The vast majority of us are not driving more than 200 miles a day and even on most long range road trips most of us are not driving more than 300 miles without taking a break.

Newer electric vehicles are offering between 300 miles and 500 miles of range. As long as we have a place to charge them which is easily identifiable autumn map and next to a rest stop, stopping for an hour and a half to charge the vehicle isn’t so bad. It gives the person time to nap, defecate or eat.

The other issue is that there needs to be more ubiquitous charging stations. It’s one thing to have them spaced every few miles but it would be a totally revolutionary thing for charging stations to be “everywhere“. They need to be behind movie theaters, behind grocery stores, behind malls and “everywhere“.

The only way that will happen is if individual stores and businesses get a tax break for setting up a high voltage charger at their place of business. Once charges are everywhere no one will have ranch anxiety because every single time they stop their vehicle they will be able to charge if necessary.

Tesla has done a great job setting up software that allows people to recognize the distance between chargers and remind them to recharge the vehicle when possible.

I don't 100% agree with all these statements -- but this is a very thoughtful post. Thanks.
 

Tempus

Posts: 27   +18
The vast majority of us are not driving more than 200 miles a day and even on most long range road trips most of us are not driving more than 300 miles without taking a break.

Newer electric vehicles are offering between 300 miles and 500 miles of range. As long as we have a place to charge them which is easily identifiable autumn map and next to a rest stop, stopping for an hour and a half to charge the vehicle isn’t so bad. It gives the person time to nap, defecate or eat.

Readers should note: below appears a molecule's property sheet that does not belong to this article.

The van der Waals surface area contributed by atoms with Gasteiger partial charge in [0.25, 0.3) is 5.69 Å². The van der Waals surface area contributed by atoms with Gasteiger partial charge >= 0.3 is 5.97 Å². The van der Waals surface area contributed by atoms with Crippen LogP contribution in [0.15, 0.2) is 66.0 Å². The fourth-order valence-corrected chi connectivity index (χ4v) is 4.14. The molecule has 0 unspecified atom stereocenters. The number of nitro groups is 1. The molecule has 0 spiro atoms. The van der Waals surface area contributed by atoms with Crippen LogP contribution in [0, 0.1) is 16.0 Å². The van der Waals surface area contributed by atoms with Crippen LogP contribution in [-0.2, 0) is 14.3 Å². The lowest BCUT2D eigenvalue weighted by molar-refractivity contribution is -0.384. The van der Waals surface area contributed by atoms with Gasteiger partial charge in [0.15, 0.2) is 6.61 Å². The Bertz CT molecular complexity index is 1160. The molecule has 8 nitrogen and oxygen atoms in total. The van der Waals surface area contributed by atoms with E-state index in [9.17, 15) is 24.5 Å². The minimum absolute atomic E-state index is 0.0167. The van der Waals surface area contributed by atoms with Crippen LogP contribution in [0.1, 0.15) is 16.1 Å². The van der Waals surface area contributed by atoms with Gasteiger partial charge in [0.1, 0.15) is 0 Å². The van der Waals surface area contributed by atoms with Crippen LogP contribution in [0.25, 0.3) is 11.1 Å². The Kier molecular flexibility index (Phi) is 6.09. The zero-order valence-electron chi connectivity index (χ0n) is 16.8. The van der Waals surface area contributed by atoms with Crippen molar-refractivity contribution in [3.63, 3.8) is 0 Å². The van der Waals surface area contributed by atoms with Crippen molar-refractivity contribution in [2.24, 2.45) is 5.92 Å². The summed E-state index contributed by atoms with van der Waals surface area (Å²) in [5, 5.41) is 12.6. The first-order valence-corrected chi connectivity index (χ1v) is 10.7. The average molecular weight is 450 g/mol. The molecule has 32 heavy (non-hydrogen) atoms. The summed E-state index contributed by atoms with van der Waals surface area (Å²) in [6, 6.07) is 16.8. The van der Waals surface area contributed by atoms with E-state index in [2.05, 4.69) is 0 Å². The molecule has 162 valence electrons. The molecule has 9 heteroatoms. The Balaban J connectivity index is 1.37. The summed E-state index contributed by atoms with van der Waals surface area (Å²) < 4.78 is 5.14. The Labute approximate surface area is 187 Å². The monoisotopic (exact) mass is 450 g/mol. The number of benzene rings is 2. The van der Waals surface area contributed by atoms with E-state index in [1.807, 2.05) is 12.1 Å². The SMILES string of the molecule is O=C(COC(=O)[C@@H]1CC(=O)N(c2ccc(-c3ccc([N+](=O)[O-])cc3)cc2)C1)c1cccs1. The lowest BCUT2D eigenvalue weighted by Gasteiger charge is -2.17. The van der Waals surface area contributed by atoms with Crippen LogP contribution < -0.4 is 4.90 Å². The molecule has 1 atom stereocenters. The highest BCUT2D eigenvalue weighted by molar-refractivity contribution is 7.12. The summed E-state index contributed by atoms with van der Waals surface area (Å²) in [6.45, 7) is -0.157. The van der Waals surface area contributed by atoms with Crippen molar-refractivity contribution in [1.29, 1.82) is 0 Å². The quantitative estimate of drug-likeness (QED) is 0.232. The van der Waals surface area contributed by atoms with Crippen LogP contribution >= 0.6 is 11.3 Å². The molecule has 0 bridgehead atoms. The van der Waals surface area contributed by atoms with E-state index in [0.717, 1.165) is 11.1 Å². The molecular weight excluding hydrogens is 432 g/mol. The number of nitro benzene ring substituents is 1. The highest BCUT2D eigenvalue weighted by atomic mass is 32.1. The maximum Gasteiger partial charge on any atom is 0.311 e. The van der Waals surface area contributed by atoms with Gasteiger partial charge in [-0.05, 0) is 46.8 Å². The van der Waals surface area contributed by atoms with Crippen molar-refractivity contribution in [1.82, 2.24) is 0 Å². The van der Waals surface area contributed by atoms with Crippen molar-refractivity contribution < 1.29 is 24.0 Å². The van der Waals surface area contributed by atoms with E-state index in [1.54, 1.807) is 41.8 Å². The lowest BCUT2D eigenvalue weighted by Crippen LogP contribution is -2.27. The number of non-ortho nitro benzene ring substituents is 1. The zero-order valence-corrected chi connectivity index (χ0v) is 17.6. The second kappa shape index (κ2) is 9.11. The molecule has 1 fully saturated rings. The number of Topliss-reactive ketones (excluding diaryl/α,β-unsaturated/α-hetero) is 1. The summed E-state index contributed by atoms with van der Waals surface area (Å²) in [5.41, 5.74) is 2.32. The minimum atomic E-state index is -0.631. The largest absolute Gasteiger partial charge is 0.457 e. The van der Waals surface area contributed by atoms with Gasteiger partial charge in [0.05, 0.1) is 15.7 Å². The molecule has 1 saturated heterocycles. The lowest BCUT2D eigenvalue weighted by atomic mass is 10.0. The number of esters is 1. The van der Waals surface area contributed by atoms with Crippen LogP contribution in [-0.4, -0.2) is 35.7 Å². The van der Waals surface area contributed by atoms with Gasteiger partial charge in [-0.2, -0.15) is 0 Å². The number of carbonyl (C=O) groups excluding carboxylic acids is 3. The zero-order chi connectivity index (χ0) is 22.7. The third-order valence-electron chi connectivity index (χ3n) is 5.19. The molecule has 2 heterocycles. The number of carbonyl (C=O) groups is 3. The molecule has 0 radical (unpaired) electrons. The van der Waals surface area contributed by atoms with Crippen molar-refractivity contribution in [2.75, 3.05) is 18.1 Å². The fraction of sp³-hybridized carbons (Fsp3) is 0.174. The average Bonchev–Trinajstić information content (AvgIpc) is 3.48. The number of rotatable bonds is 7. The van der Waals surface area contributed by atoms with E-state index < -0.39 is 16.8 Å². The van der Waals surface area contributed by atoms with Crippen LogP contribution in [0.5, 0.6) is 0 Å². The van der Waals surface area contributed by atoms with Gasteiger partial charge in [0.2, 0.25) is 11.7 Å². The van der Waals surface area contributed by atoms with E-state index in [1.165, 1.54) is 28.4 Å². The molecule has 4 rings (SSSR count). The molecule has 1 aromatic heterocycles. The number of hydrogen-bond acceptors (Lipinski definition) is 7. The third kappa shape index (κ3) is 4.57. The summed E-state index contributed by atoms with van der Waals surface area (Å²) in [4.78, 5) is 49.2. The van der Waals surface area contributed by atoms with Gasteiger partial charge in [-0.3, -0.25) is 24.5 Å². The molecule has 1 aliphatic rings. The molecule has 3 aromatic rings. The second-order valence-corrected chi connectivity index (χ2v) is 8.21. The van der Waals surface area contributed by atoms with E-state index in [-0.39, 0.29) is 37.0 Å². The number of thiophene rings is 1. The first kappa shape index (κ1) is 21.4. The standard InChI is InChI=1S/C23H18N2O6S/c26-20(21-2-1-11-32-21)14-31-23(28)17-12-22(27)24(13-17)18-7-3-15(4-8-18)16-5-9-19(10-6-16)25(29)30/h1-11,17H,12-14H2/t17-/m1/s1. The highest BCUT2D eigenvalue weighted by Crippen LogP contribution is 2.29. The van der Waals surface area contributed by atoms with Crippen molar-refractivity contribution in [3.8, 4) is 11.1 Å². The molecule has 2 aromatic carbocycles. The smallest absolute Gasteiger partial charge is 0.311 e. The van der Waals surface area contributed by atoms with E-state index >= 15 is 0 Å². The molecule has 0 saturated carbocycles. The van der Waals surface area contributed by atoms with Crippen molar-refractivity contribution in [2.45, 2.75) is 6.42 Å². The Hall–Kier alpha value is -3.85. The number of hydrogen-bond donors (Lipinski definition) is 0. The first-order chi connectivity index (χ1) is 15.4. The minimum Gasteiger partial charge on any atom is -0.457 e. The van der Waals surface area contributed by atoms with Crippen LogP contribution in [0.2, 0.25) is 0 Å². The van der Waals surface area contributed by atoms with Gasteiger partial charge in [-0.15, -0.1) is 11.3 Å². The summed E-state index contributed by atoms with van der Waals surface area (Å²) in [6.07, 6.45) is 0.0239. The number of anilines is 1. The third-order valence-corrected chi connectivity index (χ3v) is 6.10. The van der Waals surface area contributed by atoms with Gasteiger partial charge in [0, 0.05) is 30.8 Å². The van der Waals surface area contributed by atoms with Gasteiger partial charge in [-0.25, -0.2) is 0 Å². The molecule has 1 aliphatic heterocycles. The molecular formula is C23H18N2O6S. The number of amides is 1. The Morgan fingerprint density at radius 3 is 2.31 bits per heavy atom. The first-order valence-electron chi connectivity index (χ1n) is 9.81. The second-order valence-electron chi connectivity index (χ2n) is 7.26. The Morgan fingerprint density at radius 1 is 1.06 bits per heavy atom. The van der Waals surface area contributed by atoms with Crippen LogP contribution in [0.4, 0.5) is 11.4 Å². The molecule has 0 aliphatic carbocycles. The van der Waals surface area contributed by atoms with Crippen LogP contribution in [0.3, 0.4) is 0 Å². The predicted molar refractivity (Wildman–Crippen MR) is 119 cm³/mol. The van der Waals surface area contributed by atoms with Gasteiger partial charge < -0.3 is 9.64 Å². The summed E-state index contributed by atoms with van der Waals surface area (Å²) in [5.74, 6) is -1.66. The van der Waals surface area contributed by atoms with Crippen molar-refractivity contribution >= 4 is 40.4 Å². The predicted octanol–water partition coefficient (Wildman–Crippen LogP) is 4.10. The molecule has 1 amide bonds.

Sorry, but I have no will to stop every 300-400 miles for 90 minutes on our many times a year 1000 mile drives. My wife and I make that drive in less than 16 hours now without an overnight stop. Add in another 3+ hours for charging and its now a two day drive each way. I realize my use case is vastly different from most people however it isn't any less valid. Don't get me wrong, I'd love an EV that goes 400 miles between charges as long as those charges are only 5 or even 10 minutes and I can stop for a charge at any one of the 110,000 plus 'gas' stations in the US.

Waiting 90 minutes for a charge and hoping I can find a charging station at those 400 mile increments along the way are both non-starters for me right now.
 

Irata

Posts: 1,675   +2,812
Most of those problems will be solved in a few years.
1. Range: you'll get your 500-600 miles in a few years. the 2021.5 Tesla Model S Plaid has an advertised range of almost 520 miles (demos reached 490 miles or more so it's real)
Under ideal conditions. This may be different when it‘s very hot (batteries may need to be cooled, AC is on) or very cold.

2. Infrastructure: it's much easier to build charging stations than petrol station. you'll find charging stations in many parking lots (restaurants, shopping centers, supermarkets, etc) alongside more traditional places.

3. that's mostly a rural issue where power delivery isn't that great. even in the US the normal powerlines should support 240V.
The power requirements are higher than you might think. Even first gen fast chargers require inputs of 480+ volts and 100+ amps (50-60 kW), new gen a multiple of that. Per charger. This requires pretty good power lines, the higher the ev density, the better the power grid needs to be.